Mile 23 was 8:00, and by this time the pacer group was on my tail. Mile 24 was 8:09 and the pacer group passed me, and at mile 25 they were well out-of-sight as I kept that 8:09 pace.

At that point I’m not sure what happened. I tried to kick it in as hard as I could, and according to my Garmin’s HR monitor between mile 25.60 and 26.05, my heart rate was leaping between 192 and 198 bpm (I’m 45-yrs-old so conventional wisdom says my max HR is 175 bpm). I don’t usually put much stock into heart-rates when it comes to training, but it’s significant as that’s when I felt I needed to run as fast as I could to try and catch the pack, but more importantly, to not fall behind so much as to mix with the 3:20 crowd. If I finished anywhere near them, I knew I wouldn’t have a prayer.

I crossed the finish line when the clock read 3:17:16. My chip time was 3:16:53. Three minutes, seven seconds under my BQ-minimum time, but one minute and fifty-three seconds over my I-really-feel-good-about-this time. All I can say is I tried. I know I will be haunted for a while wondering what would have happened if I stayed right behind that pacer until the end.

Post-Race Notes

The Erie venue was absolutely top-notch. The packet-pick up was smooth and efficient, 99% of the volunteers were absolutely outstanding, the pacing crew was super-professional and I found the other runners to be really nice and gracious. I bumped elbows a few times with other runners, and stepped on one guy’s feet, and perhaps it was my effusive apologies, but no one batted an eye. It wasn’t what I was expecting – everyone was so very nice.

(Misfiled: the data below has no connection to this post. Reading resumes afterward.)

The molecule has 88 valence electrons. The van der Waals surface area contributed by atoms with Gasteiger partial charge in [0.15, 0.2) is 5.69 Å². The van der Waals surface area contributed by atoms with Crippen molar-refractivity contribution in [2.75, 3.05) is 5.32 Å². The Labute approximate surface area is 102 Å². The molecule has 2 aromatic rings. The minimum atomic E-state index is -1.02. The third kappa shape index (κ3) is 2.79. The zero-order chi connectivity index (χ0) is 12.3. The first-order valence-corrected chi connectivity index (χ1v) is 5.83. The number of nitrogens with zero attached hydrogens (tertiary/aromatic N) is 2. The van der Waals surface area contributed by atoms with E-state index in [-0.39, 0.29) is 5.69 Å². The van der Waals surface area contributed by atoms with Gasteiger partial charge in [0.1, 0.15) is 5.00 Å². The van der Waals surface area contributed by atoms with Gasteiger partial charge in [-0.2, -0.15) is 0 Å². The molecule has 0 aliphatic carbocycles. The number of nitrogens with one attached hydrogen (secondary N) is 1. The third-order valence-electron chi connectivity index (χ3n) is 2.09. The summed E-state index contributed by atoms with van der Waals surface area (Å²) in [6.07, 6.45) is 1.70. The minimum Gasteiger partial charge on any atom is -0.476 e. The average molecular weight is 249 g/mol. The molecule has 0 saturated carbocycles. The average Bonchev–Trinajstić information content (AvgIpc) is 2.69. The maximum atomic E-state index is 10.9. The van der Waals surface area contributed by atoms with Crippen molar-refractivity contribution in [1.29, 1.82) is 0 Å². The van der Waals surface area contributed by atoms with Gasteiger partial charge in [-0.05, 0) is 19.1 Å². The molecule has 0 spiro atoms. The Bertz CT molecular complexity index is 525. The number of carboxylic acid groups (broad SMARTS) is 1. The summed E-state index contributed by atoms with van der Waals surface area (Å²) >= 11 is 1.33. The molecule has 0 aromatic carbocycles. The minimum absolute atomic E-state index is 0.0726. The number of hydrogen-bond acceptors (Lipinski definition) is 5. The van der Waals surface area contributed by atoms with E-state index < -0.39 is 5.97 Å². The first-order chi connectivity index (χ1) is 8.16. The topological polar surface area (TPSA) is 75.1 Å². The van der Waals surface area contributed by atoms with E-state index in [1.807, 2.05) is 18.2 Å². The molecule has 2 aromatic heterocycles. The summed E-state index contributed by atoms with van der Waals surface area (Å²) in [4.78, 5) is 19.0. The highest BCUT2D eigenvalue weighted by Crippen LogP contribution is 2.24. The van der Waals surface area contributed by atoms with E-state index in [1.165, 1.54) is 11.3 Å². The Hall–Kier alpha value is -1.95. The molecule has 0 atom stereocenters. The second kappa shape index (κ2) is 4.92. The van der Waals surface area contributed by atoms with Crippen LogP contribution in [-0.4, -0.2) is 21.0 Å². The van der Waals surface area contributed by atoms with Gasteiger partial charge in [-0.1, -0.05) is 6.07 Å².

Subway sandwiches, chocolate mile, the banana (of course) and water galore was at the end waiting for everyone. There were ambulances on the peninsula so it took a while for the buses to get in and out of the runner return area to go back to parking, but everyone seemed to be understanding. The race wasn’t overloaded with amenities but it felt very much like a small-town race.

One of the biggest things about the Erie Marathon that they advertise is that they are a “Fast Course.” Their website said that last year nearly 40% of their finishers Qualified for Boston. I’m not sure what that will come out to this year with the cut-off changes, but in my age group it appears that 33 out of 111 finishers, or about 30% of the 45 – 49-year-old males had a Boston-Qualifying time this year. I’d say their reputation as a fast course is safe.

What’s Next

For me it’s the waiting game to see if 3:07 is enough for Boston. I have at least 10 days to figure that out.

As far as running, I liked this so much, that if I don’t beat the cut-off, I’m likely to make the drive up again next year to try again at this same race. The elevation was about the flattest that I’ve ever seen for a marathon, and the constant water stations were so crucial in packing light. There wasn’t a ton of crowd support, but I found my peeps, and that was good enough for me.

This post was generated using a somewhat helpful tool that has been banned by the mods, and therefore is not being referenced in anyway.